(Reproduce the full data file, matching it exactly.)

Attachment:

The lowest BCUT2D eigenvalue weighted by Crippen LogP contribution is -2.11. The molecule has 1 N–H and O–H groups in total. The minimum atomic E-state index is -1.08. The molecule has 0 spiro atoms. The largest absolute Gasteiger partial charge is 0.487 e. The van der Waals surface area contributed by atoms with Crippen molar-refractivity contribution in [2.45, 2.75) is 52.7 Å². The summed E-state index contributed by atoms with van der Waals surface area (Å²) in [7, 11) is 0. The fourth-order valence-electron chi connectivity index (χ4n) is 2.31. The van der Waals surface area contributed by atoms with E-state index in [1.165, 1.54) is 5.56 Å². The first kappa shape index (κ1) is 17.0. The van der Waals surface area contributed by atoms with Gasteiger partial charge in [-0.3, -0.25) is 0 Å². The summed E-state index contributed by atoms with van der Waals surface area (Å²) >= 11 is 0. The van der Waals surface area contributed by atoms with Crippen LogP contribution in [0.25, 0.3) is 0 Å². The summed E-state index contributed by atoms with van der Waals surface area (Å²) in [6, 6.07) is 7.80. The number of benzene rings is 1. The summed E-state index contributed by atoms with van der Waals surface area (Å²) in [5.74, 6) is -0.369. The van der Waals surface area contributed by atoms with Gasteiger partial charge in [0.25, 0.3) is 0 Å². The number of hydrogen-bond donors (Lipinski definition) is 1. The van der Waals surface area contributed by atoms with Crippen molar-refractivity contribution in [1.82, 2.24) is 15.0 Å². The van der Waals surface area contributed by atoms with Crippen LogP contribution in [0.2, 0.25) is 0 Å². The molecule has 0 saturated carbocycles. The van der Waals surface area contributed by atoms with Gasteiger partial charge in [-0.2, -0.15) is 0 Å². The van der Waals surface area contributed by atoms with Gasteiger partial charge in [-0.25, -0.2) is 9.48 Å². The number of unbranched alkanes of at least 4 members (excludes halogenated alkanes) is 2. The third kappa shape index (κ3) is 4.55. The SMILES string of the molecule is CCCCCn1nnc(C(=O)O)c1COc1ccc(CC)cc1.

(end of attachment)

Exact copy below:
The lowest BCUT2D eigenvalue weighted by Crippen LogP contribution is -2.11. The molecule has 1 N–H and O–H groups in total. The minimum atomic E-state index is -1.08. The molecule has 0 spiro atoms. The largest absolute Gasteiger partial charge is 0.487 e. The van der Waals surface area contributed by atoms with Crippen molar-refractivity contribution in [2.45, 2.75) is 52.7 Å². The summed E-state index contributed by atoms with van der Waals surface area (Å²) in [7, 11) is 0. The fourth-order valence-electron chi connectivity index (χ4n) is 2.31. The van der Waals surface area contributed by atoms with E-state index in [1.165, 1.54) is 5.56 Å². The first kappa shape index (κ1) is 17.0. The van der Waals surface area contributed by atoms with Gasteiger partial charge in [-0.3, -0.25) is 0 Å². The summed E-state index contributed by atoms with van der Waals surface area (Å²) >= 11 is 0. The van der Waals surface area contributed by atoms with Crippen LogP contribution in [0.25, 0.3) is 0 Å². The summed E-state index contributed by atoms with van der Waals surface area (Å²) in [6, 6.07) is 7.80. The number of benzene rings is 1. The summed E-state index contributed by atoms with van der Waals surface area (Å²) in [5.74, 6) is -0.369. The van der Waals surface area contributed by atoms with Gasteiger partial charge in [0.25, 0.3) is 0 Å². The number of hydrogen-bond donors (Lipinski definition) is 1. The van der Waals surface area contributed by atoms with Crippen molar-refractivity contribution in [1.82, 2.24) is 15.0 Å². The van der Waals surface area contributed by atoms with Crippen LogP contribution in [0.2, 0.25) is 0 Å². The molecule has 0 saturated carbocycles. The van der Waals surface area contributed by atoms with Gasteiger partial charge in [-0.2, -0.15) is 0 Å². The van der Waals surface area contributed by atoms with Gasteiger partial charge in [-0.25, -0.2) is 9.48 Å². The number of unbranched alkanes of at least 4 members (excludes halogenated alkanes) is 2. The third kappa shape index (κ3) is 4.55. The SMILES string of the molecule is CCCCCn1nnc(C(=O)O)c1COc1ccc(CC)cc1.